The first clickable web ad (which later came to be known by the term "banner ad") was sold by Global Network Navigator (GNN) in 1993 to Heller, Ehrman, White and McAuliffe, a now defunct law firm with a Silicon Valley office.[citation needed] GNN was the first commercially supported web publication and one of the very first web sites ever.[citation needed]

HotWired was the first web site to sell banner ads in large quantities to a wide range of major corporate advertisers. Andrew Anker was HotWired's first CEO. Rick Boyce, a former media buyer with San Francisco advertising agency Hal Riney & Partners, spearheaded the sales effort for the company.[1] HotWired coined the term "banner ad" and was the first company to provide click through rate reports to its customers. The first web banner sold by HotWired was paid for by AT&T, and was put online on October 25, 1994[2]. Another source also credits Hotwired and October 1994, but has Coors' "Zima" campaign as the first web banner.[3]

In May 1994, Ken McCarthy mentored Boyce in his transition from traditional to online advertising, and first introduced the concept of a clickable/trackable ad. He stated that he believed that only a direct response model—in which the return on investment of individual ads was measured—would prove sustainable over the long run for online advertising.

In spite of this prediction, banner ads were valued and sold based on the number of impressions they generated. This approach to banner ad sales proved successful and provided the economic foundation for the web industry from the period of 1994 to 2000 until the market for banner ads "crashed" and there was a radical revaluation of their value.

The new online advertising model that emerged in the early years of the 21st century, introduced by GoTo.com (later Overture, then Yahoo and mass marketed by Google's AdWords program), relies heavily on tracking ad response rather than impressions.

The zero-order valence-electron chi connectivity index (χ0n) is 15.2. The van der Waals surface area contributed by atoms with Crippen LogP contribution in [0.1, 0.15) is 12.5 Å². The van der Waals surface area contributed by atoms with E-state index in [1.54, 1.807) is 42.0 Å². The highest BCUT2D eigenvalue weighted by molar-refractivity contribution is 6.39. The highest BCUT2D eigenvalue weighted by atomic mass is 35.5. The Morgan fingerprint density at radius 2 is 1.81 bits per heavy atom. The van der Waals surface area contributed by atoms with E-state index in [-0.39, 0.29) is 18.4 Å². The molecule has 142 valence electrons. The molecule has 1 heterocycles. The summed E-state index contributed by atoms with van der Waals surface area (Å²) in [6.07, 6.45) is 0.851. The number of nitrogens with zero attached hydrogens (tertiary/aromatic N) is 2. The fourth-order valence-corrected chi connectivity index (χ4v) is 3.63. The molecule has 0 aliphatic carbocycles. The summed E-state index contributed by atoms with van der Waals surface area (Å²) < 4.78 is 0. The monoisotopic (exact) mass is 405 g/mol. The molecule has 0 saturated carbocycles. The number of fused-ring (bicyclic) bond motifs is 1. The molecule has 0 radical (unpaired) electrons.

Standard sizes

Ad sizes have been standardized to some extent by the IAB; they are:[4]

File:Standard web banner ad sizes.svg
IAB standard ad sizes. Note: This illustration is reduced in size. For actual sizes Click here.
Sizes in bold are part of the IAB's Universal Ad Package.
Name Width px Height px aspect ratio
Rectangles and Pop-Ups
Medium Rectangle 300 250 1.2
Square Pop-Up 250 250 1
Vertical Rectangle 240 400 1.67
Large Rectangle 336 280 1.2
Rectangle 180 150 1.2
3:1 Rectangle 300 100 3
Pop-Under 720 300 2.4
Banners and Buttons
Full banner 468 60 7.8
Half banner 234 60 3.9
Micro bar 88 31 2.84
Button 1 120 90 1.33
Button 2 120 60 2
Vertical banner 120 240 2
Square button 125 125 1
Leaderboard 728 90 8.09
Skyscrapers
Wide skyscraper 160 600 3.75
Skyscraper 120 600 5
Half page ad 300 600 2

References

  1. Reid, Robert H. (1997). Architects of the Web: 1,000 Days that Built the Future of Business. John Wiley & Sons. Chapter Seven: 'Hotwired - Publishing on the Web' (pp 300-308) ISBN 0471171875
  2. http://adland.tv/content/banner-ads-tenth-birthday "Banner ads tenth birthday"
  3. Chapman, Merrill R., In search of stupidity: over 20 years of high-tech marketing disasters (2nd Edition) , Apress, ISBN 1-59059-721-4
  4. "Ad Unit Guidelines". Interactive Advertising Bureau. http://www.iab.net/standards/adunits.asp. 

See also

bg:Банер (реклама) cs:Banner de:Werbebanner es:Banner eo:Reklambendo eu:Banner fr:Bannière publicitaire id:Spanduk web it:Banner he:באנר nl:Reclamebanner ja:バナー pl:Banner pt:Banner ru:Баннер fi:Bannerimainonta sv:Banner (reklam) th:เว็บแบนเนอร์ tr:Banner uk:Банер